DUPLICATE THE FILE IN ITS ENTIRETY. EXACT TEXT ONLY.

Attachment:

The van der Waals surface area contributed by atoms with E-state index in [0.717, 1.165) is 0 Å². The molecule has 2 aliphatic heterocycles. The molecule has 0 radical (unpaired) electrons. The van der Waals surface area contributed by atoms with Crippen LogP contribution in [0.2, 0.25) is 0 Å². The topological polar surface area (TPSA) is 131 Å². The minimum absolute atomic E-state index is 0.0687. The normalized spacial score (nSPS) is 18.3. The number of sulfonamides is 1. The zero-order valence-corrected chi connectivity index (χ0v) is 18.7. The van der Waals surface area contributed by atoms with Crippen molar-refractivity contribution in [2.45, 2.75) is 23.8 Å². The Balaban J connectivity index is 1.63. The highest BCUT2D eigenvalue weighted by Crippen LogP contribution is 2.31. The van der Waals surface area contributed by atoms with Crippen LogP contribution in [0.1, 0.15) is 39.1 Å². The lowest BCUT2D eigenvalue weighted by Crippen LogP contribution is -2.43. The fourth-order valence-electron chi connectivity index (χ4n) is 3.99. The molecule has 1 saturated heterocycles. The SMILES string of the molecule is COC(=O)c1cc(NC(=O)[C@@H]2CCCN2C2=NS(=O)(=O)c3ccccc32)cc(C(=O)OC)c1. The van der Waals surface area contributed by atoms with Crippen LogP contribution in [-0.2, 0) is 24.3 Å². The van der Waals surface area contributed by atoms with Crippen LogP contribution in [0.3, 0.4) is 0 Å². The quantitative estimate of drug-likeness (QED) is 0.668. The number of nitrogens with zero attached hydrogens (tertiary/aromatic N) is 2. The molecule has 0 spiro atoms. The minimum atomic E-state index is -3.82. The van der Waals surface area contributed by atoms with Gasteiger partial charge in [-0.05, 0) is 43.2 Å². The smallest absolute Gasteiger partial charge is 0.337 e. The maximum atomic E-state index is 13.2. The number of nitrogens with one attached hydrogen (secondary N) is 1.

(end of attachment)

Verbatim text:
The van der Waals surface area contributed by atoms with E-state index in [0.717, 1.165) is 0 Å². The molecule has 2 aliphatic heterocycles. The molecule has 0 radical (unpaired) electrons. The van der Waals surface area contributed by atoms with Crippen LogP contribution in [0.2, 0.25) is 0 Å². The topological polar surface area (TPSA) is 131 Å². The minimum absolute atomic E-state index is 0.0687. The normalized spacial score (nSPS) is 18.3. The number of sulfonamides is 1. The zero-order valence-corrected chi connectivity index (χ0v) is 18.7. The van der Waals surface area contributed by atoms with Crippen molar-refractivity contribution in [2.45, 2.75) is 23.8 Å². The Balaban J connectivity index is 1.63. The highest BCUT2D eigenvalue weighted by Crippen LogP contribution is 2.31. The van der Waals surface area contributed by atoms with Crippen LogP contribution in [0.1, 0.15) is 39.1 Å². The lowest BCUT2D eigenvalue weighted by Crippen LogP contribution is -2.43. The fourth-order valence-electron chi connectivity index (χ4n) is 3.99. The molecule has 1 saturated heterocycles. The SMILES string of the molecule is COC(=O)c1cc(NC(=O)[C@@H]2CCCN2C2=NS(=O)(=O)c3ccccc32)cc(C(=O)OC)c1. The van der Waals surface area contributed by atoms with Crippen LogP contribution in [-0.2, 0) is 24.3 Å². The van der Waals surface area contributed by atoms with Crippen LogP contribution in [0.3, 0.4) is 0 Å². The quantitative estimate of drug-likeness (QED) is 0.668. The number of nitrogens with zero attached hydrogens (tertiary/aromatic N) is 2. The molecule has 0 spiro atoms. The minimum atomic E-state index is -3.82. The van der Waals surface area contributed by atoms with Gasteiger partial charge in [-0.05, 0) is 43.2 Å². The smallest absolute Gasteiger partial charge is 0.337 e. The maximum atomic E-state index is 13.2. The number of nitrogens with one attached hydrogen (secondary N) is 1.